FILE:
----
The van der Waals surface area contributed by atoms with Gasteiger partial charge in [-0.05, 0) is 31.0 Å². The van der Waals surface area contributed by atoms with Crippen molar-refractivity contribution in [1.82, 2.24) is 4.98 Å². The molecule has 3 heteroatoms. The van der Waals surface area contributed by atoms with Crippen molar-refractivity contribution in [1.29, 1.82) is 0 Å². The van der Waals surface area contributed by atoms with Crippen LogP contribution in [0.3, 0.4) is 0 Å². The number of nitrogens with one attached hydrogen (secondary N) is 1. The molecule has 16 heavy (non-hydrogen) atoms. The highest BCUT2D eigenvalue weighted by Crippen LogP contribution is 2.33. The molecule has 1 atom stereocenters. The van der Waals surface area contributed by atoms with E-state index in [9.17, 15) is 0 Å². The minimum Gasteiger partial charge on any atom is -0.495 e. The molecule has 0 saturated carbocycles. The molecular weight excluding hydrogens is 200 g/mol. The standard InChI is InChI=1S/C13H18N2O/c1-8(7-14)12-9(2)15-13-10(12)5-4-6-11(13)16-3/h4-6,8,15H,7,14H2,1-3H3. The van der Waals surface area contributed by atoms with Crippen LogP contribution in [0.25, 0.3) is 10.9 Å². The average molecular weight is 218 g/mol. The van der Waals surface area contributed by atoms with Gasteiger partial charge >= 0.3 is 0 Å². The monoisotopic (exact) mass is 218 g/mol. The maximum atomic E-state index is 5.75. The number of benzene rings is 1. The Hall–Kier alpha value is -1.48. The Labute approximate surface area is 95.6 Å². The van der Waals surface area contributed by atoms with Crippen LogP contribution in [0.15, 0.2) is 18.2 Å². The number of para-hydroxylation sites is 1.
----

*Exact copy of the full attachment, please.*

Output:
The van der Waals surface area contributed by atoms with Gasteiger partial charge in [-0.05, 0) is 31.0 Å². The van der Waals surface area contributed by atoms with Crippen molar-refractivity contribution in [1.82, 2.24) is 4.98 Å². The molecule has 3 heteroatoms. The van der Waals surface area contributed by atoms with Crippen molar-refractivity contribution in [1.29, 1.82) is 0 Å². The van der Waals surface area contributed by atoms with Crippen LogP contribution in [0.3, 0.4) is 0 Å². The number of nitrogens with one attached hydrogen (secondary N) is 1. The molecule has 16 heavy (non-hydrogen) atoms. The highest BCUT2D eigenvalue weighted by Crippen LogP contribution is 2.33. The molecule has 1 atom stereocenters. The van der Waals surface area contributed by atoms with E-state index in [9.17, 15) is 0 Å². The minimum Gasteiger partial charge on any atom is -0.495 e. The molecule has 0 saturated carbocycles. The molecular weight excluding hydrogens is 200 g/mol. The standard InChI is InChI=1S/C13H18N2O/c1-8(7-14)12-9(2)15-13-10(12)5-4-6-11(13)16-3/h4-6,8,15H,7,14H2,1-3H3. The van der Waals surface area contributed by atoms with Crippen LogP contribution in [0.25, 0.3) is 10.9 Å². The average molecular weight is 218 g/mol. The van der Waals surface area contributed by atoms with Gasteiger partial charge >= 0.3 is 0 Å². The monoisotopic (exact) mass is 218 g/mol. The maximum atomic E-state index is 5.75. The number of benzene rings is 1. The Hall–Kier alpha value is -1.48. The Labute approximate surface area is 95.6 Å². The van der Waals surface area contributed by atoms with Crippen LogP contribution in [0.15, 0.2) is 18.2 Å². The number of para-hydroxylation sites is 1.